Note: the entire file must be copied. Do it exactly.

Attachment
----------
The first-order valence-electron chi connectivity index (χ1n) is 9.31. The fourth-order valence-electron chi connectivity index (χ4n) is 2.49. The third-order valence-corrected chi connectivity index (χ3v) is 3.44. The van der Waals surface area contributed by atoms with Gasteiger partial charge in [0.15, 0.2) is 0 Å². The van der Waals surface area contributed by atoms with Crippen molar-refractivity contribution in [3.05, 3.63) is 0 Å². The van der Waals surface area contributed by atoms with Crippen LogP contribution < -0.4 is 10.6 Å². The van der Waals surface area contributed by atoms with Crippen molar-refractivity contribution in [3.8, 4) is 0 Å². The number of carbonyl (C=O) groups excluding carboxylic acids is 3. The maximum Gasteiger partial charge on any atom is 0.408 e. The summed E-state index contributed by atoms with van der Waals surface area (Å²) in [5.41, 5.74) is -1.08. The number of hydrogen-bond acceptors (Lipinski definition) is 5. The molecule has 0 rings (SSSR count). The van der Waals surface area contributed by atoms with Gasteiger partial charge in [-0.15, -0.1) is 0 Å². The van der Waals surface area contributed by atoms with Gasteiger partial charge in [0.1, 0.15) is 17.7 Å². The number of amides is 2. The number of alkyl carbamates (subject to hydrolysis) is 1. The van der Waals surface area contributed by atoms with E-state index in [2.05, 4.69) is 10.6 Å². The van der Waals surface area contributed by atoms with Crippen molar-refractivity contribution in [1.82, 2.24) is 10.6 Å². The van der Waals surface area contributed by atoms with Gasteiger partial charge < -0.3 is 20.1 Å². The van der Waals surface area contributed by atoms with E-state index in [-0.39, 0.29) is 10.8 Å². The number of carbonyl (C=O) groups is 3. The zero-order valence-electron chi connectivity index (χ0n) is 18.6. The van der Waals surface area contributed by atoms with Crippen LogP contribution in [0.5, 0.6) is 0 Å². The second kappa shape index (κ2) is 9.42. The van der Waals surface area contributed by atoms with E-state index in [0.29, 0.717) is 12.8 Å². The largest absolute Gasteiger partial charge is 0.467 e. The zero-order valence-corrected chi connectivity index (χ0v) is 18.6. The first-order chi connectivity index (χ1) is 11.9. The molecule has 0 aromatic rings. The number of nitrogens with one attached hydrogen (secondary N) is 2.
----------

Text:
The first-order valence-electron chi connectivity index (χ1n) is 9.31. The fourth-order valence-electron chi connectivity index (χ4n) is 2.49. The third-order valence-corrected chi connectivity index (χ3v) is 3.44. The van der Waals surface area contributed by atoms with Gasteiger partial charge in [0.15, 0.2) is 0 Å². The van der Waals surface area contributed by atoms with Crippen molar-refractivity contribution in [3.05, 3.63) is 0 Å². The van der Waals surface area contributed by atoms with Crippen LogP contribution < -0.4 is 10.6 Å². The van der Waals surface area contributed by atoms with Crippen molar-refractivity contribution in [3.8, 4) is 0 Å². The number of carbonyl (C=O) groups excluding carboxylic acids is 3. The maximum Gasteiger partial charge on any atom is 0.408 e. The summed E-state index contributed by atoms with van der Waals surface area (Å²) in [5.41, 5.74) is -1.08. The number of hydrogen-bond acceptors (Lipinski definition) is 5. The molecule has 0 rings (SSSR count). The van der Waals surface area contributed by atoms with Gasteiger partial charge in [-0.15, -0.1) is 0 Å². The van der Waals surface area contributed by atoms with Gasteiger partial charge in [0.1, 0.15) is 17.7 Å². The number of amides is 2. The number of alkyl carbamates (subject to hydrolysis) is 1. The van der Waals surface area contributed by atoms with E-state index in [2.05, 4.69) is 10.6 Å². The van der Waals surface area contributed by atoms with Crippen molar-refractivity contribution in [1.82, 2.24) is 10.6 Å². The van der Waals surface area contributed by atoms with Gasteiger partial charge < -0.3 is 20.1 Å². The van der Waals surface area contributed by atoms with E-state index in [-0.39, 0.29) is 10.8 Å². The number of carbonyl (C=O) groups is 3. The zero-order valence-electron chi connectivity index (χ0n) is 18.6. The van der Waals surface area contributed by atoms with Crippen LogP contribution in [0.5, 0.6) is 0 Å². The second kappa shape index (κ2) is 9.42. The van der Waals surface area contributed by atoms with E-state index in [0.29, 0.717) is 12.8 Å². The largest absolute Gasteiger partial charge is 0.467 e. The zero-order valence-corrected chi connectivity index (χ0v) is 18.6. The first-order chi connectivity index (χ1) is 11.9. The molecule has 0 aromatic rings. The number of nitrogens with one attached hydrogen (secondary N) is 2.